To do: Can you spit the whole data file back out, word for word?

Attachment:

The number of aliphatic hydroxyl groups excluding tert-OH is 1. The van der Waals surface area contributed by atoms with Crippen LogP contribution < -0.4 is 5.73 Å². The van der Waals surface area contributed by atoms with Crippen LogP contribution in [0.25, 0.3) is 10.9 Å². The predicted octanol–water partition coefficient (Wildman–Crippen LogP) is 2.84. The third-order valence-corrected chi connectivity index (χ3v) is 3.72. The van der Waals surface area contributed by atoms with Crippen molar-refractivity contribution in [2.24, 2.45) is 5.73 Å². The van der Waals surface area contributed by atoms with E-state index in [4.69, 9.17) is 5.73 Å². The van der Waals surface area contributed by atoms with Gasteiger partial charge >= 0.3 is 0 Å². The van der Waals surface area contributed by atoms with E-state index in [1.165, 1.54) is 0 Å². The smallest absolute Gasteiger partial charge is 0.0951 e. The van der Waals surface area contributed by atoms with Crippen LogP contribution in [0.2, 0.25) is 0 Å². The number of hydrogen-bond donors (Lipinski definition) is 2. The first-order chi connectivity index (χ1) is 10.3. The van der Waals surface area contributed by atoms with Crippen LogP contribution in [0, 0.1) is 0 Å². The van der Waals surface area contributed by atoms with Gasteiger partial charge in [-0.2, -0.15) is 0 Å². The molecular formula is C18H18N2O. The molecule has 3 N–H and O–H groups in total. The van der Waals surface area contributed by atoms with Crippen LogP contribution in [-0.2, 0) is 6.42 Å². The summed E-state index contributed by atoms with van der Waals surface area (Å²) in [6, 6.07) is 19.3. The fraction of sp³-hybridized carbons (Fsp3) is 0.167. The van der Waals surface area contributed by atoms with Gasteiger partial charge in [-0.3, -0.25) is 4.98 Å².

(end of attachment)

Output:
The number of aliphatic hydroxyl groups excluding tert-OH is 1. The van der Waals surface area contributed by atoms with Crippen LogP contribution < -0.4 is 5.73 Å². The van der Waals surface area contributed by atoms with Crippen LogP contribution in [0.25, 0.3) is 10.9 Å². The predicted octanol–water partition coefficient (Wildman–Crippen LogP) is 2.84. The third-order valence-corrected chi connectivity index (χ3v) is 3.72. The van der Waals surface area contributed by atoms with Crippen molar-refractivity contribution in [2.24, 2.45) is 5.73 Å². The van der Waals surface area contributed by atoms with E-state index in [4.69, 9.17) is 5.73 Å². The van der Waals surface area contributed by atoms with Gasteiger partial charge >= 0.3 is 0 Å². The van der Waals surface area contributed by atoms with E-state index in [1.165, 1.54) is 0 Å². The smallest absolute Gasteiger partial charge is 0.0951 e. The van der Waals surface area contributed by atoms with Crippen LogP contribution in [0.2, 0.25) is 0 Å². The number of hydrogen-bond donors (Lipinski definition) is 2. The first-order chi connectivity index (χ1) is 10.3. The van der Waals surface area contributed by atoms with Crippen LogP contribution in [0, 0.1) is 0 Å². The van der Waals surface area contributed by atoms with Gasteiger partial charge in [-0.2, -0.15) is 0 Å². The molecular formula is C18H18N2O. The molecule has 3 N–H and O–H groups in total. The van der Waals surface area contributed by atoms with Crippen LogP contribution in [-0.2, 0) is 6.42 Å². The summed E-state index contributed by atoms with van der Waals surface area (Å²) in [6, 6.07) is 19.3. The fraction of sp³-hybridized carbons (Fsp3) is 0.167. The van der Waals surface area contributed by atoms with Gasteiger partial charge in [-0.3, -0.25) is 4.98 Å².